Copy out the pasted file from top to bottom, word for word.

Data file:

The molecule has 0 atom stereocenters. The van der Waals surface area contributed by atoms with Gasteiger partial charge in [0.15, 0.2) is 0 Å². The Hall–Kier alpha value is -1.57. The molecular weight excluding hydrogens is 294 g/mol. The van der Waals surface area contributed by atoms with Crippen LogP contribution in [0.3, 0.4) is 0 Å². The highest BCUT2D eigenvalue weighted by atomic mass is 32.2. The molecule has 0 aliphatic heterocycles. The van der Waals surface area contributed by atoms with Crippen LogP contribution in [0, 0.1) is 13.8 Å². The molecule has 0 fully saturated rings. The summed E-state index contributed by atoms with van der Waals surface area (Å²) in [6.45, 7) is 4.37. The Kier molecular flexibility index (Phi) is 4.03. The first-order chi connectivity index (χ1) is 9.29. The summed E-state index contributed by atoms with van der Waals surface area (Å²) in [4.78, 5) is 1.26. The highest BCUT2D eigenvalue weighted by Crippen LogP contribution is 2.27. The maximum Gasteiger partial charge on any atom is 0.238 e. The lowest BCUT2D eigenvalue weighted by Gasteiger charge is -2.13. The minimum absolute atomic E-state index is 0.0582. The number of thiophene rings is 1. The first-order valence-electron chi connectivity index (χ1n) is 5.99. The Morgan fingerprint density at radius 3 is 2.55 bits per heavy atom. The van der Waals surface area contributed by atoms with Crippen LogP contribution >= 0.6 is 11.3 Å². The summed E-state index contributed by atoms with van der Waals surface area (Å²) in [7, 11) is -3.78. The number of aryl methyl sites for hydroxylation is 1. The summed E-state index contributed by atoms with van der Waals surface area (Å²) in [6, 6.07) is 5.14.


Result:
The molecule has 0 atom stereocenters. The van der Waals surface area contributed by atoms with Gasteiger partial charge in [0.15, 0.2) is 0 Å². The Hall–Kier alpha value is -1.57. The molecular weight excluding hydrogens is 294 g/mol. The van der Waals surface area contributed by atoms with Crippen LogP contribution in [0.3, 0.4) is 0 Å². The highest BCUT2D eigenvalue weighted by atomic mass is 32.2. The molecule has 0 aliphatic heterocycles. The van der Waals surface area contributed by atoms with Crippen LogP contribution in [0, 0.1) is 13.8 Å². The molecule has 0 fully saturated rings. The summed E-state index contributed by atoms with van der Waals surface area (Å²) in [6.45, 7) is 4.37. The Kier molecular flexibility index (Phi) is 4.03. The first-order chi connectivity index (χ1) is 9.29. The summed E-state index contributed by atoms with van der Waals surface area (Å²) in [4.78, 5) is 1.26. The highest BCUT2D eigenvalue weighted by Crippen LogP contribution is 2.27. The maximum Gasteiger partial charge on any atom is 0.238 e. The lowest BCUT2D eigenvalue weighted by Gasteiger charge is -2.13. The minimum absolute atomic E-state index is 0.0582. The number of thiophene rings is 1. The first-order valence-electron chi connectivity index (χ1n) is 5.99. The Morgan fingerprint density at radius 3 is 2.55 bits per heavy atom. The van der Waals surface area contributed by atoms with Crippen LogP contribution >= 0.6 is 11.3 Å². The summed E-state index contributed by atoms with van der Waals surface area (Å²) in [7, 11) is -3.78. The number of aryl methyl sites for hydroxylation is 1. The summed E-state index contributed by atoms with van der Waals surface area (Å²) in [6, 6.07) is 5.14.